ALBANY, N.Y. — A group consisting of New York state government and law enforcement officials, advocates and academics has been appointed to draft legislation for regulating recreational marijuana, Gov. Andrew Cuomo announced Thursday.
The Democrat said the group will be led by his counsel, Alphonso David, who will also serve as liaison between the governor’s office and stakeholders as the state formulates a program for a regulated marijuana market that could raise hundreds of millions in state tax revenue each year.
The announcement came three weeks after state officials issued a long-awaited report on legalization of marijuana in New York. The health department analysis concluded that the benefits of legalizing pot outweigh the risks, while eliminating criminal penalties that disproportionately impact minorities.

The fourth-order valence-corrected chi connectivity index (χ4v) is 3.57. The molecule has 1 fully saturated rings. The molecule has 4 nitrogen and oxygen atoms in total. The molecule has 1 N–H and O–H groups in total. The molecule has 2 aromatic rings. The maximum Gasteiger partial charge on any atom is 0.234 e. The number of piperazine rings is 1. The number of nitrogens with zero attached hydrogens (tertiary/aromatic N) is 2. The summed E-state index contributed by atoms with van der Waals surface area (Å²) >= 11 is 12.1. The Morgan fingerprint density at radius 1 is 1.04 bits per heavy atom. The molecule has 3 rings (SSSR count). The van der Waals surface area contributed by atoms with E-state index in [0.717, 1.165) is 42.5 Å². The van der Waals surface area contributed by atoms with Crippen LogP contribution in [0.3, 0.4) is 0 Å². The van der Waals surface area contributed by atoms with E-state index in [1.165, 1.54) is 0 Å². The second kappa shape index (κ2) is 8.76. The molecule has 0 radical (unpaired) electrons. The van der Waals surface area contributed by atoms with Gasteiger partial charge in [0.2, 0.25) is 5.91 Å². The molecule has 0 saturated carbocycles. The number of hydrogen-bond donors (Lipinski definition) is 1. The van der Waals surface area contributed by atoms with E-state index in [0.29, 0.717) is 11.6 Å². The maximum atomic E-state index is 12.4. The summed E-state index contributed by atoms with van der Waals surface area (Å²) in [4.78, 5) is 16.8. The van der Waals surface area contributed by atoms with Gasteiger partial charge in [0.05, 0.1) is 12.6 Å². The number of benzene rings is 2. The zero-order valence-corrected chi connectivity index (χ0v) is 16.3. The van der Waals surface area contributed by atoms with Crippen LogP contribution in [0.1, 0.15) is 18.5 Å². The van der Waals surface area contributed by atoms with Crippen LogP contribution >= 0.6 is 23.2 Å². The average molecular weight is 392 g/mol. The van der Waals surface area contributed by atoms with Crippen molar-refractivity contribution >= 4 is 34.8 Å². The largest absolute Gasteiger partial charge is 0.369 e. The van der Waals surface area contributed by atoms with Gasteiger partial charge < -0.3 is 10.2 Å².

“As we work to implement the report’s recommendations through legislation, we must thoroughly consider all aspects of a regulated marijuana program, including its impact on public health, criminal justice and state revenue, and mitigate any potential risks associated with it,” Cuomo said.
The 20-member group includes Health Commissioner Dr. Howard Zucker and the heads of several other state agencies, legal advocates, and academics from the University at Albany, the University at Buffalo and New York University.
They must come up with recommendations for the Legislature to consider when it returns to Albany in January. Part of their duties will involve working with the Assembly and Senate to come up with legislation regulating an industry the health department study estimated could bring in nearly $700 million for the state.
The study, ordered by Cuomo in January and released July 13, said New York state “would be one of the largest potential regulated marijuana markets in the United States.”